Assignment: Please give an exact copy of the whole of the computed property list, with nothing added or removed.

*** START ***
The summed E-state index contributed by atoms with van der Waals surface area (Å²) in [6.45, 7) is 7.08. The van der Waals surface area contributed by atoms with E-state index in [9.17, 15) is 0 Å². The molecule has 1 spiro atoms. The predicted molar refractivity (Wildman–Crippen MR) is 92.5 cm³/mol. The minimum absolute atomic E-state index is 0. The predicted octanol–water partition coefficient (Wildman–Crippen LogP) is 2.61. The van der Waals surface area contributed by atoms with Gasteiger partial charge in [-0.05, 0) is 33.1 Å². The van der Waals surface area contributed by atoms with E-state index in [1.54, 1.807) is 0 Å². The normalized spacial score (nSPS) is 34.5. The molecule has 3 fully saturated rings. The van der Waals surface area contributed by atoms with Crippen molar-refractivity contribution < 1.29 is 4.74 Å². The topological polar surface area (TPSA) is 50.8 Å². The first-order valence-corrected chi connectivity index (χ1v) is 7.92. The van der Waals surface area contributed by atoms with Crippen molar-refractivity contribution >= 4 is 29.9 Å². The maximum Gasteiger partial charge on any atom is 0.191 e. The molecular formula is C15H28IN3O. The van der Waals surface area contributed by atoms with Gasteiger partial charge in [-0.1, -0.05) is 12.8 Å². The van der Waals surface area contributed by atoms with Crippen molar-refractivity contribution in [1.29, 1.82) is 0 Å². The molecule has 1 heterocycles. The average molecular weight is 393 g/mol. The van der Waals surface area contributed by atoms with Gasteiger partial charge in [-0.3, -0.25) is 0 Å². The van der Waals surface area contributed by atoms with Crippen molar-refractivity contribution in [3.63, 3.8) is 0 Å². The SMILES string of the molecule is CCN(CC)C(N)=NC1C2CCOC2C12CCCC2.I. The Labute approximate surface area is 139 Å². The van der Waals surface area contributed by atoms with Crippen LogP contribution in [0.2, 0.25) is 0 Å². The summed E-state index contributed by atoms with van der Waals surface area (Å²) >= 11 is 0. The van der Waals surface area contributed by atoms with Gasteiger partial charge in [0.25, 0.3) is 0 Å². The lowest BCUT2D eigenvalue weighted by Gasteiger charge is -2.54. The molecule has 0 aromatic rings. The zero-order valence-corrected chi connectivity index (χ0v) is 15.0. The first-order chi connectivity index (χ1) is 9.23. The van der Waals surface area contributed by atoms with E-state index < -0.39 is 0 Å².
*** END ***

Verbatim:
The summed E-state index contributed by atoms with van der Waals surface area (Å²) in [6.45, 7) is 7.08. The van der Waals surface area contributed by atoms with E-state index in [9.17, 15) is 0 Å². The molecule has 1 spiro atoms. The predicted molar refractivity (Wildman–Crippen MR) is 92.5 cm³/mol. The minimum absolute atomic E-state index is 0. The predicted octanol–water partition coefficient (Wildman–Crippen LogP) is 2.61. The van der Waals surface area contributed by atoms with Gasteiger partial charge in [-0.05, 0) is 33.1 Å². The van der Waals surface area contributed by atoms with E-state index in [1.54, 1.807) is 0 Å². The normalized spacial score (nSPS) is 34.5. The molecule has 3 fully saturated rings. The van der Waals surface area contributed by atoms with Crippen molar-refractivity contribution < 1.29 is 4.74 Å². The topological polar surface area (TPSA) is 50.8 Å². The first-order valence-corrected chi connectivity index (χ1v) is 7.92. The van der Waals surface area contributed by atoms with Crippen molar-refractivity contribution >= 4 is 29.9 Å². The maximum Gasteiger partial charge on any atom is 0.191 e. The molecular formula is C15H28IN3O. The van der Waals surface area contributed by atoms with Gasteiger partial charge in [-0.1, -0.05) is 12.8 Å². The van der Waals surface area contributed by atoms with Crippen molar-refractivity contribution in [1.29, 1.82) is 0 Å². The molecule has 1 heterocycles. The average molecular weight is 393 g/mol. The van der Waals surface area contributed by atoms with Gasteiger partial charge in [-0.3, -0.25) is 0 Å². The van der Waals surface area contributed by atoms with Crippen molar-refractivity contribution in [3.63, 3.8) is 0 Å². The SMILES string of the molecule is CCN(CC)C(N)=NC1C2CCOC2C12CCCC2.I. The Labute approximate surface area is 139 Å². The van der Waals surface area contributed by atoms with Crippen LogP contribution in [0.2, 0.25) is 0 Å². The summed E-state index contributed by atoms with van der Waals surface area (Å²) >= 11 is 0. The van der Waals surface area contributed by atoms with Gasteiger partial charge in [0.25, 0.3) is 0 Å². The lowest BCUT2D eigenvalue weighted by Gasteiger charge is -2.54. The molecule has 0 aromatic rings. The zero-order valence-corrected chi connectivity index (χ0v) is 15.0. The first-order chi connectivity index (χ1) is 9.23. The van der Waals surface area contributed by atoms with E-state index < -0.39 is 0 Å².